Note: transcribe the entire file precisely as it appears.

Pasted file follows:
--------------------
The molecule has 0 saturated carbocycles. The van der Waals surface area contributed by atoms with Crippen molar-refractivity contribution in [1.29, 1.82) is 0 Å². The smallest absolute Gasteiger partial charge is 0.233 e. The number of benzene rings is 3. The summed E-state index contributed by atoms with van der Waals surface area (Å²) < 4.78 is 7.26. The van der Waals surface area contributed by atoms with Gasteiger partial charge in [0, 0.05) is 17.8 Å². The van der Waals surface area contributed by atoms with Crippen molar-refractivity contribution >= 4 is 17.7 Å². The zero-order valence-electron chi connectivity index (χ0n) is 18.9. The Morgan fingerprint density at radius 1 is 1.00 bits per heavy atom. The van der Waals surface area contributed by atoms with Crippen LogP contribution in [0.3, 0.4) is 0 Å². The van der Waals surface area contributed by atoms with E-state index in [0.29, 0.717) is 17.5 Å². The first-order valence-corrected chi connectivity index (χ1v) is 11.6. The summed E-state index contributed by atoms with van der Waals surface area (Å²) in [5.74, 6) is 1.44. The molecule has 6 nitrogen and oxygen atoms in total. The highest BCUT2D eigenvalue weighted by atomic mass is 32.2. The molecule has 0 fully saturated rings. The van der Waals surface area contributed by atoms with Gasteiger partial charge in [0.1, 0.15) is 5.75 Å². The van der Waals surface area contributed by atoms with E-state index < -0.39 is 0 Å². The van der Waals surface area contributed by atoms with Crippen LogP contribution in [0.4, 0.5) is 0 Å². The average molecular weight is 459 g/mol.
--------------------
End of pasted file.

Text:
The molecule has 0 saturated carbocycles. The van der Waals surface area contributed by atoms with Crippen molar-refractivity contribution in [1.29, 1.82) is 0 Å². The smallest absolute Gasteiger partial charge is 0.233 e. The number of benzene rings is 3. The summed E-state index contributed by atoms with van der Waals surface area (Å²) < 4.78 is 7.26. The van der Waals surface area contributed by atoms with Gasteiger partial charge in [0, 0.05) is 17.8 Å². The van der Waals surface area contributed by atoms with Crippen molar-refractivity contribution >= 4 is 17.7 Å². The zero-order valence-electron chi connectivity index (χ0n) is 18.9. The Morgan fingerprint density at radius 1 is 1.00 bits per heavy atom. The van der Waals surface area contributed by atoms with Crippen LogP contribution in [0.3, 0.4) is 0 Å². The van der Waals surface area contributed by atoms with E-state index in [0.29, 0.717) is 17.5 Å². The first-order valence-corrected chi connectivity index (χ1v) is 11.6. The summed E-state index contributed by atoms with van der Waals surface area (Å²) in [5.74, 6) is 1.44. The molecule has 6 nitrogen and oxygen atoms in total. The highest BCUT2D eigenvalue weighted by atomic mass is 32.2. The molecule has 0 fully saturated rings. The van der Waals surface area contributed by atoms with Gasteiger partial charge in [0.1, 0.15) is 5.75 Å². The van der Waals surface area contributed by atoms with E-state index < -0.39 is 0 Å². The van der Waals surface area contributed by atoms with Crippen LogP contribution in [0.4, 0.5) is 0 Å². The average molecular weight is 459 g/mol.